How to find these editors? Well, that depends, I'm sure you all have a friend from high school, a friend at your college, a mentor and if you instead want to find a person in class, well, why not ask someone? Introduce yourself and offer to exchange editing services and meet up to discuss the pitfalls of your essays.

Reverse Outlining


But you already have an outline, you bemoan! Yes you do, but this is a technique to assure fluidity and continuity of your essay. What you do is write a summary sentence for each paragraph with bullet points to outline any main points and write your thesis. Then, you simply analyze to see that every paragraph makes sense with the thesis and each other. Check that the paragraphs flow and check for any areas where the reader may get lost.

Remember: If your reader can't understand what you're saying, it doesn't matter if you wrote Pulitzer-prize worthy material.

Additionally, make sure your paragraph isn't exploring more than one main idea. If it is, that might mean you're handling two paragraphs in one. Split it. If it's too long, shorten it. Being concise is imperative. If you repeat something you've said before in a previous paragraph, get rid of it. Yes, the business of writing is hard. It includes striking away the fluff without discrimination, but if you see that your paragraph is thin, make sure to add more quality content.

Sources and Citing


Finally, we've come to this, the all-important sources. Where do you look to find material to cite and help you dissect and evidence your claims? Like I've said before, that depends. It depends if it's a literary essay or a scientific essay. If you're trying to figure out a short story in your Chinese Lit class, or any literature class for that matter, start with a Google search for articles and scholars on the subjects. Next, ask your teacher. They'll point you to the right books in the library. For science, look through academic and scientific journals. Then, ask your teacher. In either case, if you're trying to verify how reliable a source is, check the author, the publisher, etc. Also, check the date of publication and the text you're citing itself. If it isn't high quality, it probably isn't something you want to cite. I also recommend putting your sources through Easy Bib, which will usually flag any unreliable sources.

For citing, use the format that your professor asks you to use. For clarification on how, I recommend Purdue Owl.

Professor Pro-Tips


...[Often a] "great" college essay is ...distinguished by ...unique, compelling insight... As a professor, I am always more excited to read an essay that pushes boundaries and presents interesting, though-provoking ideas versus an essay that is grammatically correct, but merely skims the surface of an idea. Don't be afraid to take chances with your arguments; as long as they can be supported by evidence, it's ok to go "out on a limb" sometimes and challenge the status quo.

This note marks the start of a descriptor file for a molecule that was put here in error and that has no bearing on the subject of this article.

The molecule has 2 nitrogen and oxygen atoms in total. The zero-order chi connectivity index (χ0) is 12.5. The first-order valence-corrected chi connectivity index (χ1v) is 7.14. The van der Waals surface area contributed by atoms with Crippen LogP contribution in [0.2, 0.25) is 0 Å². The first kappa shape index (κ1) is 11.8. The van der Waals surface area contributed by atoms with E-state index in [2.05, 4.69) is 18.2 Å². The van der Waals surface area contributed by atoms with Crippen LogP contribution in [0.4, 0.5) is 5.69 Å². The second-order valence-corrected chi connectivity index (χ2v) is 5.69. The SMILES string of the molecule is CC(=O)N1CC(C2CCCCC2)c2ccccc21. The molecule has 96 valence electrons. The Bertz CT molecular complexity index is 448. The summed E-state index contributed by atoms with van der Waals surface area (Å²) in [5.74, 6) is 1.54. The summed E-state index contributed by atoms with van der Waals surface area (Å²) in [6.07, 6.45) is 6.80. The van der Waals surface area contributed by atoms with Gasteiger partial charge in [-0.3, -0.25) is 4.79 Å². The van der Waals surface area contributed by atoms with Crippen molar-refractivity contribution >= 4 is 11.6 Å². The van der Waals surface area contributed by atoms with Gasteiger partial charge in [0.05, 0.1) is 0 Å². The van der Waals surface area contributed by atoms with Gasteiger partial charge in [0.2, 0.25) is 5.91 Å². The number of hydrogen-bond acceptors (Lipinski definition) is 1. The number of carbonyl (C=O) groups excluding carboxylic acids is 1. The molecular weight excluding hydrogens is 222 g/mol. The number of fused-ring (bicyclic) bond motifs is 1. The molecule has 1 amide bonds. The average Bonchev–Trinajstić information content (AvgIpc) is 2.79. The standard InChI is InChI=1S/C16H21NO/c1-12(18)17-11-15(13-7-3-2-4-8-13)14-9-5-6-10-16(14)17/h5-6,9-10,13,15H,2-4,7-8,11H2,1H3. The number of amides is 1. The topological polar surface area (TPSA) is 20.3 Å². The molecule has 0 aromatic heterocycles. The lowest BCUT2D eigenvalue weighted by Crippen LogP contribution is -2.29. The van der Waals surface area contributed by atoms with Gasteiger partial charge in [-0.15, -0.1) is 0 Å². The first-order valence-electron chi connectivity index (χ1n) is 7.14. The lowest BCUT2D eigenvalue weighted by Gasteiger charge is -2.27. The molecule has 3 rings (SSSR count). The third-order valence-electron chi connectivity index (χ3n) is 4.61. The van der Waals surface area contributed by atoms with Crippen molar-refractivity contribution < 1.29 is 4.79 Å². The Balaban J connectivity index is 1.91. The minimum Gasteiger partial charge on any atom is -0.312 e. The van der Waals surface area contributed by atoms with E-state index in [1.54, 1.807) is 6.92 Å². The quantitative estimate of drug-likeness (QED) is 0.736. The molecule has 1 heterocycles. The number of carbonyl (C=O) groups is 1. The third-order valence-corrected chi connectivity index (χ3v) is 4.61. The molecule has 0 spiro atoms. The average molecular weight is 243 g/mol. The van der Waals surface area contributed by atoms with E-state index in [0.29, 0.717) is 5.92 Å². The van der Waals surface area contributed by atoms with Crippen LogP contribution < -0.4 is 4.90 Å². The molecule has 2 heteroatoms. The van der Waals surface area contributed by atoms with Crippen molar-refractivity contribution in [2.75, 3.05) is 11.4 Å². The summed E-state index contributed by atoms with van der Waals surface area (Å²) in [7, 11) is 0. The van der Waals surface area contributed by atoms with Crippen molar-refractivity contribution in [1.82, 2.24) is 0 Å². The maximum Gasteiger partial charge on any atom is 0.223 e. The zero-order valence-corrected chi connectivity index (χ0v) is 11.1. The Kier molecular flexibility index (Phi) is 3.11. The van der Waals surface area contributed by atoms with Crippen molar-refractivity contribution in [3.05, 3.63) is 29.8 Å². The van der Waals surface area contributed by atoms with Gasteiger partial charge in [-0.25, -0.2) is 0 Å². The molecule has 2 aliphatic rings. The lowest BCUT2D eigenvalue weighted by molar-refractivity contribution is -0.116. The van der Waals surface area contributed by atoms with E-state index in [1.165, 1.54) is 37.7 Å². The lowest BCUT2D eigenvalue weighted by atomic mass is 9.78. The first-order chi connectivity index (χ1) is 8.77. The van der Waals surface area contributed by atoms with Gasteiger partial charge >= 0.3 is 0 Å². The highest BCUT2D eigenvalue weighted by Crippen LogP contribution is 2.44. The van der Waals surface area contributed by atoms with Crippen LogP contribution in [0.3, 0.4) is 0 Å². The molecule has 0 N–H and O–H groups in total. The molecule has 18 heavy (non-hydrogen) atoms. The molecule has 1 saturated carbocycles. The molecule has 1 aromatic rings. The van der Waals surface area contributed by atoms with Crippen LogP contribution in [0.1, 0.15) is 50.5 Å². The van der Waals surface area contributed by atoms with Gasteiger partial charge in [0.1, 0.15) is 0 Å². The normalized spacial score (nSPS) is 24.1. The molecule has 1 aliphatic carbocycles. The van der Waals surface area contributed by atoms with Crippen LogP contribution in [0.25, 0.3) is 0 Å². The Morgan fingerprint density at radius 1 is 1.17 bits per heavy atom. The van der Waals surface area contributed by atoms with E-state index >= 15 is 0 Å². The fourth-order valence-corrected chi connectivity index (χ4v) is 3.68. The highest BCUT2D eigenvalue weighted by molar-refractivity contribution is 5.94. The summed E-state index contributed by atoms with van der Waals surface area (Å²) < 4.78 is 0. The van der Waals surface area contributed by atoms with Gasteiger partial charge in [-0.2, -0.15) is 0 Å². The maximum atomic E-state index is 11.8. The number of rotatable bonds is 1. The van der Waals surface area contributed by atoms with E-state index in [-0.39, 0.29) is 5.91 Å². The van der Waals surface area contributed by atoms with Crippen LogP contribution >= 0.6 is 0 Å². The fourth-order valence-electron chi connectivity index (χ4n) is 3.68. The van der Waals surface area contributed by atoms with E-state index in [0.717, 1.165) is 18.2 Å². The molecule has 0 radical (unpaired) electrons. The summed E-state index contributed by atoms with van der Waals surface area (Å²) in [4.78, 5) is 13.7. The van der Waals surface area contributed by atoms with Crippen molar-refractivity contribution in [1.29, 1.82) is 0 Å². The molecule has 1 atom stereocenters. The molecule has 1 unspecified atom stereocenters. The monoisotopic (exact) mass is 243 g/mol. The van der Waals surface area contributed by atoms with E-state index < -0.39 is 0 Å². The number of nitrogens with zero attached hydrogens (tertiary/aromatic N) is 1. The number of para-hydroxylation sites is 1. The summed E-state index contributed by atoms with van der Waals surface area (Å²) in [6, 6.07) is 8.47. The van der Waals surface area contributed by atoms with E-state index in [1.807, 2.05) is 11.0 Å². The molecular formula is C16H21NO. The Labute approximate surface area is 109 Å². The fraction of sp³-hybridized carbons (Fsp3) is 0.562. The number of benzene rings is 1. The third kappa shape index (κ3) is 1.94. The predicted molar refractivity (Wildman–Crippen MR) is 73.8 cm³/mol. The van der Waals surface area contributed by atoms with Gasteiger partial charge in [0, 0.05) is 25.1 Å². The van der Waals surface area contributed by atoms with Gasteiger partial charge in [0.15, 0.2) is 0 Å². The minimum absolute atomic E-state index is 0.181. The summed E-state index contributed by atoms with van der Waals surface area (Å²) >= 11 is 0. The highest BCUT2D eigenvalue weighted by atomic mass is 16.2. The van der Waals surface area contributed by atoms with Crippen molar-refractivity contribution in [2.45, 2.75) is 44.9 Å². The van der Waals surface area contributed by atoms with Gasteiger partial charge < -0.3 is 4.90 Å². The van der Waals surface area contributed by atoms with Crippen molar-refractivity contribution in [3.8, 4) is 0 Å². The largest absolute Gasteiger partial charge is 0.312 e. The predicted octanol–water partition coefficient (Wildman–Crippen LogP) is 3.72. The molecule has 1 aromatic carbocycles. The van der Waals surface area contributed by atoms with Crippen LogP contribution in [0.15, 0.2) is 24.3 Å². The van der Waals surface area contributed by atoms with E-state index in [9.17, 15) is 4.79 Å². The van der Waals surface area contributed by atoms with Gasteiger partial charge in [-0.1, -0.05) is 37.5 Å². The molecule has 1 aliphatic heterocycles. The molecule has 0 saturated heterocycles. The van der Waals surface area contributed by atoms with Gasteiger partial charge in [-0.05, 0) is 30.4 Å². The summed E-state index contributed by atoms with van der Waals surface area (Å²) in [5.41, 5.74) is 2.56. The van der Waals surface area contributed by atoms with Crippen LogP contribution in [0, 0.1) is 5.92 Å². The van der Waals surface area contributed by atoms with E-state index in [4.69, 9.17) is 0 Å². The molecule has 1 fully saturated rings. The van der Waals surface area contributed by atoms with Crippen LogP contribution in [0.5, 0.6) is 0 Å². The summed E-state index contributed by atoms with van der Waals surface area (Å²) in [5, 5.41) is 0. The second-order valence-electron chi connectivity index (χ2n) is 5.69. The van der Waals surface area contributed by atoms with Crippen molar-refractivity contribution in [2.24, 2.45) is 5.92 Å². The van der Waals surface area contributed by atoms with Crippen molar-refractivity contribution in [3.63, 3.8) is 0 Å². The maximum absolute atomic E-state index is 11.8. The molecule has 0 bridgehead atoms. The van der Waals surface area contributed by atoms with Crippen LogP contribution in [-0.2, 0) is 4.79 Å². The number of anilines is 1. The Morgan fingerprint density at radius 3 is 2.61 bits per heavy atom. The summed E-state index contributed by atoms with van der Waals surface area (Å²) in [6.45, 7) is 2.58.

Carolyn Rosales

Assistant Professor in English, Riverside Community College

...[A]n “okay” essay addresses the prompt successfully and consisely, using examples from class. A “great” essay takes risks—it uses the prompt as a jumping off point and surprises me or makes me think about or connect with the topic in a different way.

Crystal Stuvland

Lecturer, Dept. of English, Howard University

...[U]nderstand that [you are] the authorities on [your] topics. ...[Although you use] evidence from other sources, ...[you] are responsible for ...[your] own arguments. Do not try to "sound" anyone else but your ...professional, academic self. With constant practice, through freewriting, drafting and constant revision, ...[you'll] develop [your] own ...writing voice and this confidence will be apparent when the teacher reads the essay.

Carolyn Rosales

Assistant Professor in English, Riverside Community College

Put yourself in the position of your reader. Assume your reader is intelligent but knows nothing about your topic. Then unfold your points in a logical order so that such a reader will easily be able to follow. Use as few words as you can, and don't use a difficult word if a simpler one will do.

Perry Link

Chancellorial Chair for Innovation in Teaching Across Disciplines, UC Riverside


So there you have it. How to write a killer essay. Hopefully you write it and it does amazing. Hopefully, you never see a paper drowned in red, but if you do, always remember to take a deep breath. You will be OK. Now, check to see if you can still get a decent score in your class. Go to office hours, email your teacher and figure out a way to get it right next time. I believe in you, especially since you already have an article full of my stupendous advice and some great professor pro-tips. You can't go wrong with me by your side.

Lead Image Credit: Pexels

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D.M. Carcamo - University of California, Riverside

D.M. Carcamo loves animals, people and creativity. When not daydreaming, you can find her adventuring and creating @dmcarcamo_. She is Senior Editor on Fresh U.